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Re: Concrete vs. existential semantics

From: Seaborne, Andy <andy.seaborne@hp.com>
Date: Mon, 10 Jul 2006 13:15:33 +0100
Message-ID: <44B244E5.8020706@hp.com>
To: Enrico Franconi <franconi@inf.unibz.it>, Pat Hayes <phayes@ihmc.us>, Fred Zemke <fred.zemke@oracle.com>, public-rdf-dawg@w3.org

We have to start somewhere and, for me, that means building on the existing 
RDF standard.

SPARQL is a web language.  Merging data is an important aspect so IRIs that
look different may well refer to the same object.  (If IRIs are issued by a
single, controlled application environment, the unique name assumption is a
reasonable choice but that isn't the case on the web.)

- - - - - -

This does not seem to be anything about blank nodes in queries - this query 
has the same issues where there is a blank node in the data for line items.

SELECT ?quantity ?price
{  some:IRI   po:po        ?lineItem .
    ?lineItem  po:quantity  ?quantity ;
               po:price     ?price .

and whether the number is results is based on the number of (?lineItem , 
?quantity, ?price) or the number of (?quantity, ?price).

Rewording: Would:

SELECT ?x { ?x ?p ?o }

count nodes in the graph or triples?  Or not count at all?

An RDF graph is a set of triples (by definition). In the case where there is a 
unique, finite logical closure (under some set of rules, not necessarily fixed 
to RDFS or etc), then we could define SPARQL more restrictively to have a 
solution sequence that returns the ways in which the graph pattern matches and 
respects duplicates;  blank nodes in BGP matching behave like named variables 
(and named variables which have existential characteristics because they have 
to be bound for a BGP match anyway).  (The 'finite' is because simple 
entailment leads to trivially infinite graphs - the lean form is finite).

Triple counting would give you the effect of (assuming lineItem have IRIs or 
some property that identifies them):

SELECT ?cost := ?quantity*?price      # Not mentioning lineItem
{  some:IRI   po:po        ?lineItem .
    ?lineItem  po:quantity  ?quantity ;
               po:price     ?price .

but it does not extend to, for example, OWL disjunction, where there is no 
defined closure and there is no syntactic (virtual) graph to query.

Where there is not a unique logical closure, I look to others to provide the
semantics.  It seems natural to have the semantics in the unique logical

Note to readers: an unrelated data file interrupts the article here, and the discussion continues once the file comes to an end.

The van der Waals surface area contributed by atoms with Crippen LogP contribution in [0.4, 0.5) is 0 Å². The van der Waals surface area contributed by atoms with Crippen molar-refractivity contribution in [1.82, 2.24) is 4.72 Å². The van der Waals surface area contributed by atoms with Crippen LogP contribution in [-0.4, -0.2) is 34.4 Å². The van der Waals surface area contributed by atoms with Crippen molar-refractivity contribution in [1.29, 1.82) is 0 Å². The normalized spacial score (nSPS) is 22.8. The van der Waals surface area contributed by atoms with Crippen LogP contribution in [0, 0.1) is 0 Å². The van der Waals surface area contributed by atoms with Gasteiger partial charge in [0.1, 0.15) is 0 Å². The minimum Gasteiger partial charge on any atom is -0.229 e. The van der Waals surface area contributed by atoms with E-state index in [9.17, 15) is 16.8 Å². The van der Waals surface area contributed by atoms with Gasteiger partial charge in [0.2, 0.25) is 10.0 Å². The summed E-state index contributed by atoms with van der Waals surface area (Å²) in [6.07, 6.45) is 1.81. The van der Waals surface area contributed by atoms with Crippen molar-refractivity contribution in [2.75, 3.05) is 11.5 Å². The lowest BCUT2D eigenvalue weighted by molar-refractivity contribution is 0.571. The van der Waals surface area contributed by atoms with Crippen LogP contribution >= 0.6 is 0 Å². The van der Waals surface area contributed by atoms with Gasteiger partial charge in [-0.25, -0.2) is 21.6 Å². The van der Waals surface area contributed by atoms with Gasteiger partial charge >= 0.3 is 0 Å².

closure case be a restriction of a more general set of semantics.

For what it's worth, ARQ does treat blank nodes in queries as system-named 
variables.  This is to support the use case of navigating the graph in order 
to edit it fro the application.  And restriction to purely lean graphs is not 


Enrico Franconi wrote:
> Wow, this time I mostly agree with Pat!
> --e.
> On 6 Jul 2006, at 23:50, Pat Hayes wrote:
>>> I have been advocating for strict definitions of the number of
>>> rows returned by queries.  As I understand it, Andy Seaborne
>>> has advocated an opposite view, that SPARQL should not define
>>> precisely how many duplicates are returned by a query.
>>> For example, in
>>> http://lists.w3.org/Archives/Public/public-rdf-dawg/2006JulSep/ 
>>> 0005.html
>>> "In general, it isn't possible to conclude anything about numbers
>>> of things in RDF.  It is in OWL."
>>> I have also heard the opinion that it does not matter whether
>>> duplicates are eliminated from a UNION or not; I don't have
>>> a name or message to cite for that opinion.  More generally,
>>> I think there is an opinion that all SPARQL cares about is
>>> that the result sequence, after eliminating duplicates, is correct.
>>> Thus the result of a SELECT is not precisely defined;
>>> only SELECT DISTINCT is.
>>> In this message I want to start a discussion on this.
>>> As an initial foray, I will frame the question in terms
>>> of "concrete" vs. "existential" semantics.
>>> I grant that it is difficult to impossible to be sure that
>>> two seemingly-different IRIs refer to distinct things. I also  
>>> grant that it is difficult to impossible to be sure that
>>> two seemingly distinct blank nodes, conceived of as existentials,
>>> are known to be distinct. However, I wonder whether it is a
>>> good idea to base our semantics exclusively on these "existential"
>>> insights.
>>> I think the naive view is that two things are distinct if they
>>> look distinct.  Two IRIs that are spelled differently are
>>> different.
>> The IRIs are distinct, sure: but what they refer to might not be.
>>>  Two blank nodes with different node identity
>>> are different.
>> If the identifiers are in different document scopes, that is a safe  
>> presumption; and if they are different nodeIDs in the same scope,  
>> then they identify different *nodes*, yes. But whether or not those  
>> different nodes *refer to* the same resource, is an open question.